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A brilliant analysis of the socio-political processes that help us understand the challenges faced by marginalized populations for representation and recognition in India. The premise of democratic politics is that all citizens are equal and have an equal right to a say in national politics. This definition of democracy, however, is observed far more in the breach than in practice. Muslims, Dalits and Adivasis continue their struggle to seek entry into the institution from which they seem to be barred. Drawing on in-depth case studies the book explores how marginalized groups that achieve a degree of political inclusion often discover that it amounts to ‘adverse incorporation’ which is disempowering because it requires them to moderate or abandon key demands. The book is a unique work on the irony of ‘institutionalization’.

Dalit Visions

The Anti-caste Movement and the Construction of an Indian Identity

Author: Gail Omvedt

Publisher: Orient Blackswan

ISBN: 9788125028956

Category: Caste

Page: 108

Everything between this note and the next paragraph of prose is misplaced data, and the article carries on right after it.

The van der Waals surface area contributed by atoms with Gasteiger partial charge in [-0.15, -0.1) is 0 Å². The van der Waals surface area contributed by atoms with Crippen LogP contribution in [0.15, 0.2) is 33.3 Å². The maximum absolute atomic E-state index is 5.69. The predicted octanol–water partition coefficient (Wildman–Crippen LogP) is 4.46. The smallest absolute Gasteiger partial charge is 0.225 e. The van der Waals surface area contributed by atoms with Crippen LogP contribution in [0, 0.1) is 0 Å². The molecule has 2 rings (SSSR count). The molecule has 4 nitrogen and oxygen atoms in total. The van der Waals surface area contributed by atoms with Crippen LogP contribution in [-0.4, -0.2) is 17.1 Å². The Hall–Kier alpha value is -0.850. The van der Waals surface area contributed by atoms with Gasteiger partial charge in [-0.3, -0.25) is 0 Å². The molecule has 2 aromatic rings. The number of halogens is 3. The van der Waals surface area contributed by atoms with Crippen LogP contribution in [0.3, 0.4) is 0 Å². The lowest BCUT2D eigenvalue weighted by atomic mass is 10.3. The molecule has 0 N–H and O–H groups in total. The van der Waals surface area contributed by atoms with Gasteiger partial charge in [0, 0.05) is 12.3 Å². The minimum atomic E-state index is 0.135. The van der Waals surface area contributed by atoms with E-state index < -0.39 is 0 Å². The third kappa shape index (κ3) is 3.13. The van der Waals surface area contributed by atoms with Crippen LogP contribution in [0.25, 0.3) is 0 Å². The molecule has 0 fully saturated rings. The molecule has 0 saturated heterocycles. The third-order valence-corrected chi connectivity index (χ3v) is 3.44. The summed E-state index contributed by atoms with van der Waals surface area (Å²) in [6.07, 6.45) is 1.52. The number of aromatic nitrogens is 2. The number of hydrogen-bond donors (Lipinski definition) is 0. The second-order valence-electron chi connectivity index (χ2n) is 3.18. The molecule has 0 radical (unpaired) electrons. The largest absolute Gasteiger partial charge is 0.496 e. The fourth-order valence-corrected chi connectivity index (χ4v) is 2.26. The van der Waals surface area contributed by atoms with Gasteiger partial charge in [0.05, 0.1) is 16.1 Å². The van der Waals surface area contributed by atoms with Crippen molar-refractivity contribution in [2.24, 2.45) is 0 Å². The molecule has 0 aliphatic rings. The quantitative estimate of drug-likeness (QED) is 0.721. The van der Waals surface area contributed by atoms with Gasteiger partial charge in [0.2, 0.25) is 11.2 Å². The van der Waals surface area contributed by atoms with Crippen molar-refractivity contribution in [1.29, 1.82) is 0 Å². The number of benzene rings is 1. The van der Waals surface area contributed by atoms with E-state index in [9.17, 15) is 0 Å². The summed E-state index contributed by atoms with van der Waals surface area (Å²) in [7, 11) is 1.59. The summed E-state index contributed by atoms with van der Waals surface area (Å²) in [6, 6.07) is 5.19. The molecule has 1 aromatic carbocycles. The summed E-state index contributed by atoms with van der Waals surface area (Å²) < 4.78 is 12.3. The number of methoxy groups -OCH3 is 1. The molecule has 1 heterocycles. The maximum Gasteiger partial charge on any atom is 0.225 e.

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Dalit Visions explores and critiques the sensibility which equates Indian tradition with Hinduism, and Hinduism with Brahmanism; which considers the Vedas as the foundational texts of Indian culture and discovers within the Aryan heritage the essence of Indian civilisation. It shows that even secular minds remain imprisoned within this Brahmanical vision, and the language of secular discourse is often steeped in a Hindu ethos. The tract looks at alternative traditions, nurtured within dalit movements, which have questioned this way of looking at Indian society and its history. While seeking to understand the varied dalit visions that have sought to alter the terms of the dominant order, this tract persuades us to reconsider our ideas, listen to those voices which we often refuse to hear and understand the visions which seek to change the world in which dalits live.

Western Foundations of the Caste System

Author: Martin Fárek,Dunkin Jalki,Sufiya Pathan,Prakash Shah

Publisher: Springer

ISBN: 3319387618

Category: Social Science

Page: 274

View: 5992